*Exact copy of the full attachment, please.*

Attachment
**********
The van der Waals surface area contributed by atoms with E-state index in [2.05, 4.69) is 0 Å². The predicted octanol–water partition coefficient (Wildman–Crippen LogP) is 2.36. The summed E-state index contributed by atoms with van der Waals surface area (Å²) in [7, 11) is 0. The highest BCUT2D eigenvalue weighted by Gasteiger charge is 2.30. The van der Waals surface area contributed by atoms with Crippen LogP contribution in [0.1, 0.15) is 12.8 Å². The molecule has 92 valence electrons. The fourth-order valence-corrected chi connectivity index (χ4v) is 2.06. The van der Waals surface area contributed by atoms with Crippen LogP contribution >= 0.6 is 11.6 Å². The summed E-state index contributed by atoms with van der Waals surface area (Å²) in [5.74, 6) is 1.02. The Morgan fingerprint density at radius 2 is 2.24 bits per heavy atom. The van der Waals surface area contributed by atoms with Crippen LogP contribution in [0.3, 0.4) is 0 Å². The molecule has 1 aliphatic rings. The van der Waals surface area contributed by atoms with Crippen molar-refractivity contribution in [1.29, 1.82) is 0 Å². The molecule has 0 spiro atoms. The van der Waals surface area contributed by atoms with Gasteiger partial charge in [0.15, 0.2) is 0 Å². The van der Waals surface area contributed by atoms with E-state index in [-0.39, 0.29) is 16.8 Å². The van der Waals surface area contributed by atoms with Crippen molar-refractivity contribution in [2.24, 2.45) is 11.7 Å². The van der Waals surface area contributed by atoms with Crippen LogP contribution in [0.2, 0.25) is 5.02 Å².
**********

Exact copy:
The van der Waals surface area contributed by atoms with E-state index in [2.05, 4.69) is 0 Å². The predicted octanol–water partition coefficient (Wildman–Crippen LogP) is 2.36. The summed E-state index contributed by atoms with van der Waals surface area (Å²) in [7, 11) is 0. The highest BCUT2D eigenvalue weighted by Gasteiger charge is 2.30. The van der Waals surface area contributed by atoms with Crippen LogP contribution in [0.1, 0.15) is 12.8 Å². The molecule has 92 valence electrons. The fourth-order valence-corrected chi connectivity index (χ4v) is 2.06. The van der Waals surface area contributed by atoms with Crippen LogP contribution >= 0.6 is 11.6 Å². The summed E-state index contributed by atoms with van der Waals surface area (Å²) in [5.74, 6) is 1.02. The Morgan fingerprint density at radius 2 is 2.24 bits per heavy atom. The van der Waals surface area contributed by atoms with Crippen LogP contribution in [0.3, 0.4) is 0 Å². The molecule has 1 aliphatic rings. The van der Waals surface area contributed by atoms with Crippen molar-refractivity contribution in [1.29, 1.82) is 0 Å². The molecule has 0 spiro atoms. The van der Waals surface area contributed by atoms with Gasteiger partial charge in [0.15, 0.2) is 0 Å². The van der Waals surface area contributed by atoms with E-state index in [-0.39, 0.29) is 16.8 Å². The van der Waals surface area contributed by atoms with Crippen molar-refractivity contribution in [2.24, 2.45) is 11.7 Å². The van der Waals surface area contributed by atoms with Crippen LogP contribution in [0.2, 0.25) is 5.02 Å².